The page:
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Finding Your Voice as a Writer

June 19, 2012

I’ve been struggling with the whole concept of “voice” lately. What is my voice? What does that mean? What is the difference between voice and style?

These questions have surfaced because of two different novels I’ve completed, still in search of an agent. One is written in the times of Charlotte Bronte, with stilted, formal language. The other couldn’t be more opposite, a woman from the hills of Tennessee who has just escaped from prison and meets all kinds of Flannery O’Connor-type characters on her adventure.

Bronte or O’Connor. Faulkner, Atwood or Patterson. When we read the first few sentences of their novels, we know their voice. We know who we are reading. But how do we discover our OWN unique voice without falling into the trap of simply mimicking those writers we admire?

Here are some thoughts and ideas I’m still putting into practice.

To thine ownself be true. Ironically, a fictional character said these words in Hamlet. But they are words to live by, especially as a writer. I discovered this axiom many years ago in my non-fiction writing. In other words, know who you are. Be brave enough to put who you are on the page and follow your heart (I’ve written about this in past blogs.) I’ve always believed that who we are comes through on the page whether we like it or not. Your collective life experiences, memories, sorrows, joys and personality are waiting in your heart to shine through in your novels. Let them.

Connect with your reader. Here’s another truth I’ve always lived by. Creative writing – or any type of writing for that matter – is about relationship. Again, in my non-fiction writing, I’ve always directed any words or thoughts to the “dear reader.” I visualize him or her. Not only that, I see that person as a friend, one who wants to cozy up with my words and either learn about the subject matter in my feature articles or be inspired or tickled by my creative writing. Either way, I’m never writing in a vacuum.

Be brave. Here’s what Ralph Keyes, author of “The Courage to Write: How Writers Transcend Fear” had to say: “Confident writers have the courage to speak plainly; to let their thoughts shine rather than their vocabulary.” Yes, we can know our craft well, and we can create amazing metaphors, sentence structures and plotting. But if we are not allowing our unique perspective on the world to come to the page, we are denying our readers a great gift – which goes back to premise number one – allowing ourselves to be who we really are and let that come forth in our writing.

The truth is, we all have a voice. Writing is how we sound on the page and the unique way we tell a story. And when people hear it, they know who the storyteller is. Here’s an example that might help, an analogy about singers and goes to my original question of the difference between voice and style. Dolly Parton has sung in many styles, from her raucous “9 to 5” to her touching ballad, “I Will Always Love You” and yet, there’s no mistaking Dolly’s unique voice. It’s all hers.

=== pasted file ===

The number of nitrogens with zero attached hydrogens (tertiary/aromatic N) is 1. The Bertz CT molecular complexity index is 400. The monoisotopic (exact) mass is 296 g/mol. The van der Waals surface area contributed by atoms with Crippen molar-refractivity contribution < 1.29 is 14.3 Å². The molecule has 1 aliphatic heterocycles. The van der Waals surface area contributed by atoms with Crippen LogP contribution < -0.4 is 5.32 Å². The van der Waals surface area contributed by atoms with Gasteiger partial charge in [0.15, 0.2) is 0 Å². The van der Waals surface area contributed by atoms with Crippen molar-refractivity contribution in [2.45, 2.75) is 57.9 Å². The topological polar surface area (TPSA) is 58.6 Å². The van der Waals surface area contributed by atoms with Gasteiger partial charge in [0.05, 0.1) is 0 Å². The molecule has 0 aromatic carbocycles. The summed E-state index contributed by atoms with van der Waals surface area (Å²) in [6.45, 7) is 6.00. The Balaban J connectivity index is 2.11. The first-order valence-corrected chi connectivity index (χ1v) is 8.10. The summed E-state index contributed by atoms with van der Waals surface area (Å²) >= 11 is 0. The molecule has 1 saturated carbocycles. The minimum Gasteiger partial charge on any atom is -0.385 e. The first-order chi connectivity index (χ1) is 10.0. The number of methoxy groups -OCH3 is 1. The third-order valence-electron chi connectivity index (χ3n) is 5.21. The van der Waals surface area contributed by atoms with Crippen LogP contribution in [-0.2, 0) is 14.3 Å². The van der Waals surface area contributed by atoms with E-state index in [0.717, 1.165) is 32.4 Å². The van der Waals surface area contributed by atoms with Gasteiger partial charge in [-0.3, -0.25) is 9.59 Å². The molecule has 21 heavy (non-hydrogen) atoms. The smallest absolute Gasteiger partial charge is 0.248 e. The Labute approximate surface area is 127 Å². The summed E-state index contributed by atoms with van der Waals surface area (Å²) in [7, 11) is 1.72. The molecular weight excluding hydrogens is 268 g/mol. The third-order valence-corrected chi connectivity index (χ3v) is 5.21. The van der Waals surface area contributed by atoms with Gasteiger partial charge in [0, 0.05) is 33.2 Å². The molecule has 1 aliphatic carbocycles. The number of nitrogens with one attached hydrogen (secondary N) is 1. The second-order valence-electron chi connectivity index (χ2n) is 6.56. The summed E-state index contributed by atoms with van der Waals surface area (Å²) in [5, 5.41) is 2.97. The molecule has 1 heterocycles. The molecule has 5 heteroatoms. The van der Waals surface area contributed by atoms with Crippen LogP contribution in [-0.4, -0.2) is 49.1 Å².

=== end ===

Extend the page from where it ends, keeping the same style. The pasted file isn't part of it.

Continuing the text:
Finding our voice is often a journey, as poet Mary Oliver writes so beautifully in her poem, appropriately named “The Journey:”

But little by little,
as you left their voices behind,
the stars began to burn
through the sheets of clouds,
and there was a new voice
which you slowly
recognized as your own,
that kept you company
as you strode deeper and deeper
into the world ….

In the end, our voice is already there, inside, waiting to be ushered forth. Once we find it, let’s stay with it. And trust it.

6 Comments leave one →
  1. June 20, 2012 4:32 PM

    I really like this blog, especially the ‘being brave’ bit. That takes time but is probably the most worthwhile lesson of all. Thank you for sharing your thoughts and that lovely poem by Mary Oliver

  2. June 20, 2012 5:30 PM

    Thanks so much for stopping by and for your comments, Sheila. Glad you like our blog!

  3. June 21, 2012 9:19 PM

    Another thought-provoking post. I wonder, though … do we have to have just one voice? Human beings are such extraordinarily complex creatures, why not give voice to all facets of this complexity? I don’t think we can find our voice; it has to find us – probably when we stop looking for it and just write.

  4. June 22, 2012 12:21 PM

    I love your response, Sandy. In fact, wish I had added that to the post, but you’re right. We have many voices, so why not use them all in our writing? I especially like your thought about our voice finding us … and just writing! Love it. And I’d love to hear what other writers out there think about this …… writers????

  5. August 19, 2012 12:48 PM

    Excellent article. Thanks for posting it. This is a difficult topic if for no other reason than voice is highly personal and, like art, an interesting voice is in the eyes (or is it ears?) of the beholder. I think each writer has his or her own voice and it shines through regardless of the project, but, and it’s a big but, the voice is shaded by the project at hand. For me, the voice in my non-fiction, my Royal Pains media tie-ins, and my Dub Walker forensic thriller series are each different—yet in many ways not. Again, thanks for this thought-provoking post.

    • Marielena Zuniga permalink
      August 19, 2012 1:03 PM

      D.P., Thanks for stopping by and for your comments. I agree that “voice” is highly personal and it does shine through, whatever the project may be. Best of luck with your writing and please stop by again!

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